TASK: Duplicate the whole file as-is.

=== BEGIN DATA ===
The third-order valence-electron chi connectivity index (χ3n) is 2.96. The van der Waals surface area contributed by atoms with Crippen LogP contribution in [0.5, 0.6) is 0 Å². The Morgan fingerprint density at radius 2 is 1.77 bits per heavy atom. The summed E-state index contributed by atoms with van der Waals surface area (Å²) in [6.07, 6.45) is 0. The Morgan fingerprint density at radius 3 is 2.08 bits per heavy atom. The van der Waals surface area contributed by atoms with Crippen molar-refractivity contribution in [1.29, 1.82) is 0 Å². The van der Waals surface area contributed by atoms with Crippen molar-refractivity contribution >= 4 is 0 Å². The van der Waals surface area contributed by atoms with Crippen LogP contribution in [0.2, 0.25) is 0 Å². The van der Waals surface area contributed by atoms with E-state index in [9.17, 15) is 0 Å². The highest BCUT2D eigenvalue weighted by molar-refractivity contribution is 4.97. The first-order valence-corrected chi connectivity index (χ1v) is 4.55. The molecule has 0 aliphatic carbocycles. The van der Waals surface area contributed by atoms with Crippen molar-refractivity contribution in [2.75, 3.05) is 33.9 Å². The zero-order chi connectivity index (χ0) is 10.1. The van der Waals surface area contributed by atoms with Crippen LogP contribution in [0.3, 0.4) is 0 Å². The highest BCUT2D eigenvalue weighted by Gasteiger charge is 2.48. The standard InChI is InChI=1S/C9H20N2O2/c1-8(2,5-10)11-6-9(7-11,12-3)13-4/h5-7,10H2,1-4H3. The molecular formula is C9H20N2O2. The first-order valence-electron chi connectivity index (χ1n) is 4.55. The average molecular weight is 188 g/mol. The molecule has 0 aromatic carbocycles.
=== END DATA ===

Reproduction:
The third-order valence-electron chi connectivity index (χ3n) is 2.96. The van der Waals surface area contributed by atoms with Crippen LogP contribution in [0.5, 0.6) is 0 Å². The Morgan fingerprint density at radius 2 is 1.77 bits per heavy atom. The summed E-state index contributed by atoms with van der Waals surface area (Å²) in [6.07, 6.45) is 0. The Morgan fingerprint density at radius 3 is 2.08 bits per heavy atom. The van der Waals surface area contributed by atoms with Crippen molar-refractivity contribution in [1.29, 1.82) is 0 Å². The van der Waals surface area contributed by atoms with Crippen molar-refractivity contribution >= 4 is 0 Å². The van der Waals surface area contributed by atoms with Crippen LogP contribution in [0.2, 0.25) is 0 Å². The van der Waals surface area contributed by atoms with E-state index in [9.17, 15) is 0 Å². The highest BCUT2D eigenvalue weighted by molar-refractivity contribution is 4.97. The first-order valence-corrected chi connectivity index (χ1v) is 4.55. The molecule has 0 aliphatic carbocycles. The van der Waals surface area contributed by atoms with Crippen molar-refractivity contribution in [2.75, 3.05) is 33.9 Å². The zero-order chi connectivity index (χ0) is 10.1. The van der Waals surface area contributed by atoms with Crippen LogP contribution in [0.3, 0.4) is 0 Å². The highest BCUT2D eigenvalue weighted by Gasteiger charge is 2.48. The standard InChI is InChI=1S/C9H20N2O2/c1-8(2,5-10)11-6-9(7-11,12-3)13-4/h5-7,10H2,1-4H3. The molecular formula is C9H20N2O2. The first-order valence-electron chi connectivity index (χ1n) is 4.55. The average molecular weight is 188 g/mol. The molecule has 0 aromatic carbocycles.